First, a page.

JOAN IN THE ZONE
Joan Wasser does not believe in resting on her laurels. The artist known as Joan as Police Woman speaks to
JOAN Wasser likes to push the music envelope. One of her latest projects, for example, is to explore the nuances of Central Africa’s pygmy flute singing, a collaboration she has spent six months working on with her friend, composer Benjamin Lazar Davis.
“It sounds like it would be esoteric,” she says, “but it’s actually really poppy. We have an album almost ready to go and I can’t wait to hear it.”
It’s unlikely we’ll hear examples of this side project when Wasser, better known as Joan as Police Woman, gets here for a national tour later this month, but we can expect to see an artist who doesn’t rest on her laurels.
The singer’s new album, The Classic, has elements of Marvin Gaye/Al Green-type soul that were a feature of her last effort, 2011’s The Deep Field, but amid the soul, pop and rock there are traces of reggae and, on the single Holy City, an unexpected divergence into doo-wop.
“I’ve had the same three women singing backups on the last two records,” she explains. “None of them had ever sung doo-wop before. At first I sang it on the piano and out came the song. I didn’t want to do it at first because it was a text book rock ’n’ roll song. Then I decided I wanted to do it all with voices.
“Living in New York City, doo-wop is inescapable. There are still quartets who come on the subway who are incredible.
“Anyway, we tried it out. Not only did it sound great, but it sounded so much more like doo-wop than I expected.”
The song’s video clip shows Wasser and her colleagues walking around Manhattan, but she was inspired to write it after touring Israel with her band a few years ago.
“We played in Tel Aviv and I stayed in Israel for an extra week and toured around with my friend,” she says. “That was an extraordinary trip for a lot of reasons. My friend was studying to be a rabbi so we got the best tour you could imagine. We went to the Western Wall and I observed a lot of people in a state of ecstasy.
“While I can’t relate to that style of religion, I can relate in terms of love and music and connection with people. So I used that as the start for a love song.”
Wasser also took herself out of her recording comfort zone for this new album. Having worked previously with producer Bryce Goggin in the same Brooklyn studio, this time she collaborated with musician and producer Tyler Wood in a number of recording facilities.
“I wanted to change it up a bit and get a less polished sound,” she says. “I wanted it to capture the energy and excitement of the live sound. And I made a conscious decision to allow any song I began writing to be finished. Often, before, I’d start writing a song and immediately decide I couldn’t sing it. This time I decided we could throw it out after we finished it.”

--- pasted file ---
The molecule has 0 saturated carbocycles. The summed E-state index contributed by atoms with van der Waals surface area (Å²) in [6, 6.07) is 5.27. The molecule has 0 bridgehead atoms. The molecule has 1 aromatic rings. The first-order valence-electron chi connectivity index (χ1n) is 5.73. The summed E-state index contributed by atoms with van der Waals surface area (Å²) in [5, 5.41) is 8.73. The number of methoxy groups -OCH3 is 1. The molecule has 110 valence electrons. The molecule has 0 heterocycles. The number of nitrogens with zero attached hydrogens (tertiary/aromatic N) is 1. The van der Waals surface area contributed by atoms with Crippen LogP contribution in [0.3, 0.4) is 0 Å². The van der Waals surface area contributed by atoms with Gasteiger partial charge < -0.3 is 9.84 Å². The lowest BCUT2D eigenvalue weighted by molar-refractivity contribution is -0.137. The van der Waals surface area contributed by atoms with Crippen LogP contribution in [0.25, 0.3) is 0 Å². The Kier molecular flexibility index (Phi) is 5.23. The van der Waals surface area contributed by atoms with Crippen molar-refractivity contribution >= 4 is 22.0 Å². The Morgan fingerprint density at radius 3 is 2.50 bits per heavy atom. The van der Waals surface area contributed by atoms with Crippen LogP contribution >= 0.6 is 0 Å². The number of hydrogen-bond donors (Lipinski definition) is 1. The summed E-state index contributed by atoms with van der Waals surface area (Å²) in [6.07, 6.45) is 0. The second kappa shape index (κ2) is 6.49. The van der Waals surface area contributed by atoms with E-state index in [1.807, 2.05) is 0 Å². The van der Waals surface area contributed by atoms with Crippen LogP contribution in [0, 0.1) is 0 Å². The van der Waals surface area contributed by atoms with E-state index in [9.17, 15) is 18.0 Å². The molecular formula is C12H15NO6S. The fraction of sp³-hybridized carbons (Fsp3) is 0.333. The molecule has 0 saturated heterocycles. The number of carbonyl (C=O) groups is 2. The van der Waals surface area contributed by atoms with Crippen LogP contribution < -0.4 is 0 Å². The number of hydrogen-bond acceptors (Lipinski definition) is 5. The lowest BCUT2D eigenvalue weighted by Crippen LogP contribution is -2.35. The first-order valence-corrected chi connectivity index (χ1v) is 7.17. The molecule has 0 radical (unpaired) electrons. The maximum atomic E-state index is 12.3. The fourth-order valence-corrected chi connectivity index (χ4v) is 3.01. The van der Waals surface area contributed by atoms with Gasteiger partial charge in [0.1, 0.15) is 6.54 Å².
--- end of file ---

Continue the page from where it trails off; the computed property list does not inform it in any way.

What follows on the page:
Wasser’s love affair with music began at the age of six. Growing up in Connecticut, she played piano and violin. After school her skills took her to study music at Boston University’s College of Fine Arts, and she went on to play in the university symphony orchestra.
Classical music wasn’t for her, she decided, and Wasser changed tack completely, joining a number of local punk bands before becoming a crucial element of the Dambusters, where Wasser went from being a violinist to becoming a guitarist and songwriter. Singing, however, wasn’t yet part of her portfolio.
In 1997 Wasser’s boyfriend, American singer Jeff Buckley, drowned in Memphis, Tennessee, a tragedy that affected her personally but also had an impact on her career. Afterwards she formed Black Beetle with Buckley’s band and contemplated the idea of singing in public for the first time. A Black Beetle album was recorded but never released; Wasser’s career, however, continued to find traction.
She spent a few years as a member of Antony and the Johnsons, featuring the distinctive falsetto of Antony Hegarty, but in 2002 the compulsion to write and perform her own material was too great and a fledgling Joan as Police Woman, a name purloined from an American TV series featuring Angie Dickinson, began.
Simultaneously she was still in demand as a hired gun and joined Rufus Wainwright for a tour on which she also did the support slot, winning fans along the way. By the time her debut Joan as Police Woman album, Real Life, was released in 2006, Wasser was happy to be front and centre at last — but not yet totally confident about her abilities.
“When I made my first record I had found a love for singing,” she says, “but I was not what you would say comfortable singing. I wanted to be, but you can’t push that. You just have to wait until it happens.”
She was anxious, also, that she was 34 when that first album came out, making her a late starter on a solo path. “I hadn’t been singing for very long and I didn’t start singing until quite late,” she says. “It took me a long time to sing in public and to think that I could even be a singer. I’ve been surrounded with some pretty spectacular singers. I could compare and despair with anybody. Oh,” she says in a mocking tone, “I don’t immediately sound like Nina Simone? I’m doomed!”
Today her voice exudes the same confidence that comes across in her personality. She’s an engaging stage presence and a good talker. Consistent touring, including several visits to Australia, has aided her ambition.
“Doing a lot of touring is the best way to work out what’s comfortable with your voice and to strengthen it,” she says. “Like anything, practice makes you better. I feel comfortable singing now. I feel like it’s going to be an entire life of getting more comfortable.”
Australia is the next stage on adventure.
Joan Wasser hones her skills via live performances, below